The Partido Revolucionario Institucional (PRI) won resounding victories in two gubernatorial elections on Nov. 14, placing the former governing party in a good position to reclaim the presidency in 2006. The PRI won by landslide margins in gubernatorial elections in Tamaulipas and Puebla states and appeared to take a narrow victory in Sinaloa state. The governing Partido Accion Nacional (PAN) was the apparent surprise winner in Tlaxcala state, ousting the center-left Partido de la Revolucion Democratica (PRD).
The narrow margin of victory in Sinaloa for the PRI and in Tlaxcala for the PAN prompted opposition parties to challenge the results, which means that the country's top electoral court (Tribunal Electoral del Poder Judicial de la Federacion (TEPJF) could end up deciding the outcome of those races. The electoral court also had a hand in deciding the winners in disputed gubernatorial elections in Oaxaca and Veracruz and the mayoral race in Tijuana, all in favor of the PRI.
"We won't know who the official winners are [in Tlaxcala and Sinaloa] for several months," said political analyst Jose Antonio Crespo, of the Centro de Investigacion y Docencia Economica (CIDE).
The PRD, which faced a major rift going into the Tlaxcala election, also suffered losses in the state legislative and municipal elections in Michoacan state. The PRD also fared very poorly in the three other gubernatorial elections, raising questions about the party's ability to compete outside its strongholds in Mexico City and Zacatecas in the 2006 presidential race.
Abstentionism was high in most elections, with slightly more than half of registered voters casting their ballots in Tamaulipas, Puebla, and Sinaloa. Additionally, the Tamaulipas and Sinaloa elections were riddled by allegations that donations from drug traffickers helped finance the campaigns of the PRI and the PAN.
The hotly contested election in Tlaxcala brought out 60% of the registered voters in the state, but the lack of a gubernatorial race resulted in only 40% participation in Michoacan.
Some legislators are concerned that the high abstentionism may extend to the 2006 presidential elections, especially with political scandals capturing the top headlines in the news media. This has prompted PAN Sen. Rafael Morgan Alvarez to propose legislation to offer incentives to registered voters who show up at the polls for the 2006 presidential race and all subsequent federal elections. The measure has been turned over to two Senate committees for further study.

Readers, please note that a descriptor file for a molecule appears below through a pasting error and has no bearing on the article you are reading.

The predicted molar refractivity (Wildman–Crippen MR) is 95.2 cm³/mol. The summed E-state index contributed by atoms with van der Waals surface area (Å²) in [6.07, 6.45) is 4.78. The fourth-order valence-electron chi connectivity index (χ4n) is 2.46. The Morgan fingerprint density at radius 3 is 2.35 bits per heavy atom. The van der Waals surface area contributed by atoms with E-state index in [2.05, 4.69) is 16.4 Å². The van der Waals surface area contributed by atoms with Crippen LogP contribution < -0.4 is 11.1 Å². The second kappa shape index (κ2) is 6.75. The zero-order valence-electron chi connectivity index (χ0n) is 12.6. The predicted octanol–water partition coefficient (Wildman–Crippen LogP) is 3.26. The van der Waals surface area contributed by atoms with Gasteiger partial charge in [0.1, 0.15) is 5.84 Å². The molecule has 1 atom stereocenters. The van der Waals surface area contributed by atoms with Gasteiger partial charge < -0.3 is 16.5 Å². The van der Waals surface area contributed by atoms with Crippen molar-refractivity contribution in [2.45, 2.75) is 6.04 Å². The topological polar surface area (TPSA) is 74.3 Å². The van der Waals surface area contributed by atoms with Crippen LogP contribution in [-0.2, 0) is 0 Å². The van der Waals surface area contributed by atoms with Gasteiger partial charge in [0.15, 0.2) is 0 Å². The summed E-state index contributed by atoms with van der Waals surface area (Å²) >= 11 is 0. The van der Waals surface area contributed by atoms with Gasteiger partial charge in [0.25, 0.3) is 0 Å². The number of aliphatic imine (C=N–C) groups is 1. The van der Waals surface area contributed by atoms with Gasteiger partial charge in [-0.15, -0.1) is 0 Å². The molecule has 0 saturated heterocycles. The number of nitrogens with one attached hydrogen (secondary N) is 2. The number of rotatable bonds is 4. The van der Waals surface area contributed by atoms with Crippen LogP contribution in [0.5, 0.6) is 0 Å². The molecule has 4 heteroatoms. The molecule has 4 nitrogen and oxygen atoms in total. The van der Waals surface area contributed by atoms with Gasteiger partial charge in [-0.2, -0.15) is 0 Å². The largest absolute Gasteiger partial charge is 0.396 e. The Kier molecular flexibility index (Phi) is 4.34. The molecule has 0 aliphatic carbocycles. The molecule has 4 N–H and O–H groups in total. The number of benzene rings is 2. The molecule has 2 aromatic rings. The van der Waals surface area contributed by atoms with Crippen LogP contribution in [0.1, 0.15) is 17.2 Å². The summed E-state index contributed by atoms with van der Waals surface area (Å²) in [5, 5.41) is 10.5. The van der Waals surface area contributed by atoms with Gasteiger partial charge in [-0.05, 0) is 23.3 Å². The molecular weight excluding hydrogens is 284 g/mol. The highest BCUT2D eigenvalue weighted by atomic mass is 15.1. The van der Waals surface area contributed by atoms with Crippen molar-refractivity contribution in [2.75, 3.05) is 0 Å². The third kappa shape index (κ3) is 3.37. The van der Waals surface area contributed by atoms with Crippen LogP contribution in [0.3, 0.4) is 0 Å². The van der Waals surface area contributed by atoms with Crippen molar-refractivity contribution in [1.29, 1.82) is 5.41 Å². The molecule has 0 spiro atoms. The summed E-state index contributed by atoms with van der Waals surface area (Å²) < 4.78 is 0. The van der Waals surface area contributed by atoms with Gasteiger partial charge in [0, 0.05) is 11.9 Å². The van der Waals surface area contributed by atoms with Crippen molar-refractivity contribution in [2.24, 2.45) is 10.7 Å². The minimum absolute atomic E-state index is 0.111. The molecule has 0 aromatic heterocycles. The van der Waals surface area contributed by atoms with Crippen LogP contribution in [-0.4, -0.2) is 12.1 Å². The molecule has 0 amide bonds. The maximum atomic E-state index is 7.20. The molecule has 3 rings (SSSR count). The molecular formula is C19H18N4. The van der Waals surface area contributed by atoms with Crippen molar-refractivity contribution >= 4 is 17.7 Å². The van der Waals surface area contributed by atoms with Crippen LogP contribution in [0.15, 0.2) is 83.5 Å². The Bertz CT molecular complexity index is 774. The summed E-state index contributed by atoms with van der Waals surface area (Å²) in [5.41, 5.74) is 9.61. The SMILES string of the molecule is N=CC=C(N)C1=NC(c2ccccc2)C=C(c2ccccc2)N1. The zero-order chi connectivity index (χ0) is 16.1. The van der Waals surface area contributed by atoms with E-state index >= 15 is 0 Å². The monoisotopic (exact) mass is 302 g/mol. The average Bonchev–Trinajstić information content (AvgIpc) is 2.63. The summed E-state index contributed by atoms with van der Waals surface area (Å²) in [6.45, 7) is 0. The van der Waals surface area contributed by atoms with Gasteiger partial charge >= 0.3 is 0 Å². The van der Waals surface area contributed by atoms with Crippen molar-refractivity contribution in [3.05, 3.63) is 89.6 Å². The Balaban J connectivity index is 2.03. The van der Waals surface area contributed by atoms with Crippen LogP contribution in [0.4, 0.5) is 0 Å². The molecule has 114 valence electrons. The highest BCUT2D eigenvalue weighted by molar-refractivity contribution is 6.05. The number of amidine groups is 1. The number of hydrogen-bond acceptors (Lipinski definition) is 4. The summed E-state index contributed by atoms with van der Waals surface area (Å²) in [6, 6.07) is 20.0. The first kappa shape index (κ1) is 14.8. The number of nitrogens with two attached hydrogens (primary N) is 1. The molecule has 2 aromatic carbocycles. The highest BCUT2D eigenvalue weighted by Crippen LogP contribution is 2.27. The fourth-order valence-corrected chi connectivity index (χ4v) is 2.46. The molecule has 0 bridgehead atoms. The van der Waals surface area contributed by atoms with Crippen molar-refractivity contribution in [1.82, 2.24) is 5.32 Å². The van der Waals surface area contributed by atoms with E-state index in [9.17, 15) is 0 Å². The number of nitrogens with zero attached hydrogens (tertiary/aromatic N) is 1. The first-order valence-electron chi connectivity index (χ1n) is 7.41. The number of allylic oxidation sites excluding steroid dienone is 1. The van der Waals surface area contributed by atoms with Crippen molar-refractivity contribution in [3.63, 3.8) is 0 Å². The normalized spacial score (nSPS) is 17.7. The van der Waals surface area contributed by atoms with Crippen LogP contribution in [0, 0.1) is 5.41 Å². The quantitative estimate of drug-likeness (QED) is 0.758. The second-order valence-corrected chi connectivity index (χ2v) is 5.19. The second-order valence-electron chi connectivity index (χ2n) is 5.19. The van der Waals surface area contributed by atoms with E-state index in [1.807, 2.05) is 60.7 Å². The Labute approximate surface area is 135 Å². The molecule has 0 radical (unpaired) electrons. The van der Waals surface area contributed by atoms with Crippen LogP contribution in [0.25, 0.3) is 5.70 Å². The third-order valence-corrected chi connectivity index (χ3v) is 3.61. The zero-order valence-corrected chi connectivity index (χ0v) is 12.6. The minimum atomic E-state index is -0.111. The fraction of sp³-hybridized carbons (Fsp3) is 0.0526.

PRI wins landslide victories in Tamaulipas, Puebla
The huge PRI victories in Tamaulipas and Puebla were not surprising because public-opinion polls in the two states had projected that candidates for the two parties would score easy wins in the gubernatorial races.
In Tamaulipas, PRI candidate Eugenio Hernandez Flores received 58.4% of the vote, compared with 31% for Gustavo Cardenas Gutierrez of the PAN and about 7% for Alvaro Garza Cantu of the PRD, said the Instituto Electoral de Tamaulipas (IEETAM). Hernandez is a protege of outgoing Gov. Tomas Yarrington Rubalcava.
The strength of the PRI in Tamaulipas was also reflected in the state legislative races, with the party taking 18 of 19 directly elected seats, compared with one for the PAN and none for the PRD. The PRI also performed well in municipal elections, ousting the PAN from the mayoral seat in the port city of Tampico and the PRD from Ciudad Madero. The PRI, however, lost its hold on the mayoral seat in the US-Mexico border city of Reynosa.
In his victory speech, Hernandez emphasized the strong support the PRI received in Tamaulipas compared with this year's elections in Oaxaca and Veracruz, where the former governing party won narrow and disputed victories (see SourceMex, 2004-08-04 and 2004-09-15). "Let's turn the page and look forward because this process has …